Hedge fund execs charged in alleged $1 billion fraud

platinum partners fraud

The top executives of a hedge fund have been charged in what federal prosecutors say was a $1 billion fraud.

Mark Nordlicht, the founder and chief investment officer of Platinum Partners, and six other people face charges of securities fraud, investment adviser fraud and conspiracy, Robert Capers, the U.S. attorney in Brooklyn, New York, said Monday.

The executives are accused of inflating the value of Platinum's companies to investors "despite clear evidence that the companies were unprofitable and in debt," an indictment said.

Nordlicht, Levy and other executives began relying almost exclusively on new investments and loans between funds to pay out older investors, the indictment said.

Platinum opened in 2003. By earlier this year, it was unable to pay most investors who wanted to pull their money out of certain funds, the indictment said.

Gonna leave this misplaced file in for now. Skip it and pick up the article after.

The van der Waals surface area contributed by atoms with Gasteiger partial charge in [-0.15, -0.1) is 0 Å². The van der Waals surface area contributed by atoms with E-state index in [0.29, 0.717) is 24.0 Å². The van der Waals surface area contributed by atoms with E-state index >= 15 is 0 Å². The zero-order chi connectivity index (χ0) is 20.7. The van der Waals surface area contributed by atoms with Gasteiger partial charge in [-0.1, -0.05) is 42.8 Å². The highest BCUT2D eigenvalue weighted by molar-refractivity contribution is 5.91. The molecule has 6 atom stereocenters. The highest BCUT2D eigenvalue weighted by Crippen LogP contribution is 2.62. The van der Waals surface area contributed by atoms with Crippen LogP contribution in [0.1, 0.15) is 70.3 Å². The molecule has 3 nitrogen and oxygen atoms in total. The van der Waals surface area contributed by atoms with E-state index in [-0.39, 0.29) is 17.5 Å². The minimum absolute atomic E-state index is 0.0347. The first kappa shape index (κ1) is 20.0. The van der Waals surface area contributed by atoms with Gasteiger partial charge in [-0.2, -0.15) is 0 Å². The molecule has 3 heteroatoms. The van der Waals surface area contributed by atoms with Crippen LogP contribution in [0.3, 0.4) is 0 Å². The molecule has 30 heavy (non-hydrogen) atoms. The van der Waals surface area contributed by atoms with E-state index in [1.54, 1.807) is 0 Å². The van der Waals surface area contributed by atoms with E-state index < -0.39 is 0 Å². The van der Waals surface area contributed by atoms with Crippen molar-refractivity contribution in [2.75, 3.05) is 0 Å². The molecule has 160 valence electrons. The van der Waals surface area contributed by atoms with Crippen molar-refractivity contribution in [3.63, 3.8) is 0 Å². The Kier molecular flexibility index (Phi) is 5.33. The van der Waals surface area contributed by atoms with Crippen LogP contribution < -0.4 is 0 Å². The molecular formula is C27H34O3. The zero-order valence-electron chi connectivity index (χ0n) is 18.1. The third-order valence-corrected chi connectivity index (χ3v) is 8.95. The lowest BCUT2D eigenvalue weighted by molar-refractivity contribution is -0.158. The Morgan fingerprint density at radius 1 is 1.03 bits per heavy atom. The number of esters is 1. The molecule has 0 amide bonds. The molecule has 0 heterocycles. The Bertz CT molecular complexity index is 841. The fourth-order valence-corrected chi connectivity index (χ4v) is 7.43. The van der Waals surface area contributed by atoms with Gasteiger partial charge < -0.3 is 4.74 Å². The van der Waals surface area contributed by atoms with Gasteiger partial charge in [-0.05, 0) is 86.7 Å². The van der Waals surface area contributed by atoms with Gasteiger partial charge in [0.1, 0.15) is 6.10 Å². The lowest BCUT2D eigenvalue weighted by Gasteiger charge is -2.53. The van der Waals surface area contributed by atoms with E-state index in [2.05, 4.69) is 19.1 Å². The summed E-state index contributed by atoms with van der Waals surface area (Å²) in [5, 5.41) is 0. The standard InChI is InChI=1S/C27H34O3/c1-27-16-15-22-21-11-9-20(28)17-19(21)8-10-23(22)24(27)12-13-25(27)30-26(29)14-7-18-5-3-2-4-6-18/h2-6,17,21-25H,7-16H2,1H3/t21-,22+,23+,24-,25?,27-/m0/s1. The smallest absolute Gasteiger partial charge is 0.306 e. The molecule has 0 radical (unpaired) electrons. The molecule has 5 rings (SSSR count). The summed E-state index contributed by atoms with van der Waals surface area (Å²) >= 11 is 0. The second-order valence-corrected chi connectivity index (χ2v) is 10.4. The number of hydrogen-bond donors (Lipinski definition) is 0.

It quoted an email from one unnamed investor who was frustrated and needed to take money out of Platinum to pay his or her own, separate investors.

"I am stuck with trying to explain to these people why they should remain in the fund while they do not get payments that are due to them," the investor wrote to a Platinum employee. "Nothing makes investors more jittery that not paying in a timely fashion. I have reached the end of my rope and I am out of excuses."

The co-defendants include David Levy, the co-chief investment officer, and Joseph Sanfilippo, who was chief financial officer.

Representatives for Platinum Partners and lawyers representing the company did not immediately return messages from CNNMoney.

Two of the company's funds were ordered liquidated earlier this year by a Cayman Islands court.

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